Yesterday, however, Weyerhaeuser said that based on the number of proxies it had submitted to an independent election agency, it appeared that Willamette shareholders had elected the three director candidates nominated by Weyerhaeuser.

Observers noted that while Weyerhaeuser had submitted a certain number of proxies, the company could not know how many proxies submitted by Willamette might invalidate those provided by the other.

Weyerhaeuser has offered USDollars 5.5bn in cash as well as USDollars 1.7bn in assumed debt. Willamette has said it is not for sale, but officials have acknowledged they could negotiate if Weyerhaeuser raised its Dollars 50 per share offer.

Weyerhaeuser yesterday extended its offer until June 28, and said that as of Wednesday evening, Willamette shareholders had tendered and not withdrawn about 31m shares, or about 27 per cent of the group's outstanding shares. That appears to mark the lowest level of support for Weyerhaeuser's bid since the offer was first made in November.

For many observers, the nasty battle is a classic case of a company using US takeover laws to protect its independence, at the expense of its shareholders' interests. Gary Lutin, a former investment banker who has been trying to bring both companies together, said the close results indicate that neither company offered an alternative that provided clear benefits to shareholders.

"The board, whoever they now are, need to focus on shareholder benefits rather than pride," he said.

But Steven Rogel, the Weyerhaeuser chief executive who held the same position at Willamette, said he was confident the results would show that Willamette shareholders want an agreed transaction. Weyerhaeuser reiterated that it was willing to increase its offer if Willamette agreed to negotiate.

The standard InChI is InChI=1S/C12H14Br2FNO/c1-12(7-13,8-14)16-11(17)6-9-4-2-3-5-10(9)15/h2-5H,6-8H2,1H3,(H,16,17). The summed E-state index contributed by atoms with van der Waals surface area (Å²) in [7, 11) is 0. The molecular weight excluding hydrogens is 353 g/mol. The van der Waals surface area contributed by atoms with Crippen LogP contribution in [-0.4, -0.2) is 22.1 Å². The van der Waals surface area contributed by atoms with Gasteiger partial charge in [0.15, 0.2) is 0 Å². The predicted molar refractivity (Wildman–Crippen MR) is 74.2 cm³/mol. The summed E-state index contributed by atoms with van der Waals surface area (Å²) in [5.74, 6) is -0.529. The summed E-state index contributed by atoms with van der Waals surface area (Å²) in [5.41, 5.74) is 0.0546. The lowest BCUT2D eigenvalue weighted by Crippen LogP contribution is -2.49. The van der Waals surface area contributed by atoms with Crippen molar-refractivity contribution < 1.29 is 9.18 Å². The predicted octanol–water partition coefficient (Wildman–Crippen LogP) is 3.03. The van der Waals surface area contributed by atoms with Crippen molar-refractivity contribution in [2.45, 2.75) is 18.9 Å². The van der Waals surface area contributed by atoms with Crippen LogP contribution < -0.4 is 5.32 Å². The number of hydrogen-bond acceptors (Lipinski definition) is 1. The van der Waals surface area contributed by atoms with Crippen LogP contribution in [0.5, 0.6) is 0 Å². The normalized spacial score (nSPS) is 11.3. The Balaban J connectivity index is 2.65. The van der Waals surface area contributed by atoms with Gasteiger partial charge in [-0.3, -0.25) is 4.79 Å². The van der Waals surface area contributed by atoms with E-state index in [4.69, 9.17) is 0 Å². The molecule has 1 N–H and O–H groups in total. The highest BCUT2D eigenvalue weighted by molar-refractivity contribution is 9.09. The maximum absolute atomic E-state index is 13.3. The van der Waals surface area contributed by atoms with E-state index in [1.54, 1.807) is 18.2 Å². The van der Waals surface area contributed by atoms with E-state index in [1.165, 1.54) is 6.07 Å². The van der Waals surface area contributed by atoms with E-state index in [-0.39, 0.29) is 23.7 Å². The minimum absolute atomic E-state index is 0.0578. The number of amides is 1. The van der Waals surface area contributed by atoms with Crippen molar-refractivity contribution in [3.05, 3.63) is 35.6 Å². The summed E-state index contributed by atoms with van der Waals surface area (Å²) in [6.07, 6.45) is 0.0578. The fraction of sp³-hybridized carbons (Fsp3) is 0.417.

Copyright: The Financial Times Limited




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Publicly open programs of the Shareholder Forum are conducted for free participation of all shareholders of a subject company and any fiduciaries or professionals concerned with their decisions, according to the Forum’s stated "Conditions of Participation." In all cases, each participant is expected to make independent use of information obtained through the Forum, and participation is considered private unless the party specifically authorizes identification.

The information provided to Forum participants is intended for their private reference, and permission has not been granted for the republishing of any copyrighted material. The material presented on this web site is the responsibility of Gary Lutin, as chairman of the Shareholder Forum.

Shareholder Forum™ is a trademark owned by The Shareholder Forum, Inc., for the programs conducted since 1999 to support investor access to decision-making information. It should be noted that we have no responsibility for the services that Broadridge Financial Solutions, Inc., introduced for review in the Forum's 2010 "E-Meetings" program and has since been offering with the “Shareholder Forum” name, and we have asked Broadridge to use a different name that does not suggest our support or endorsement.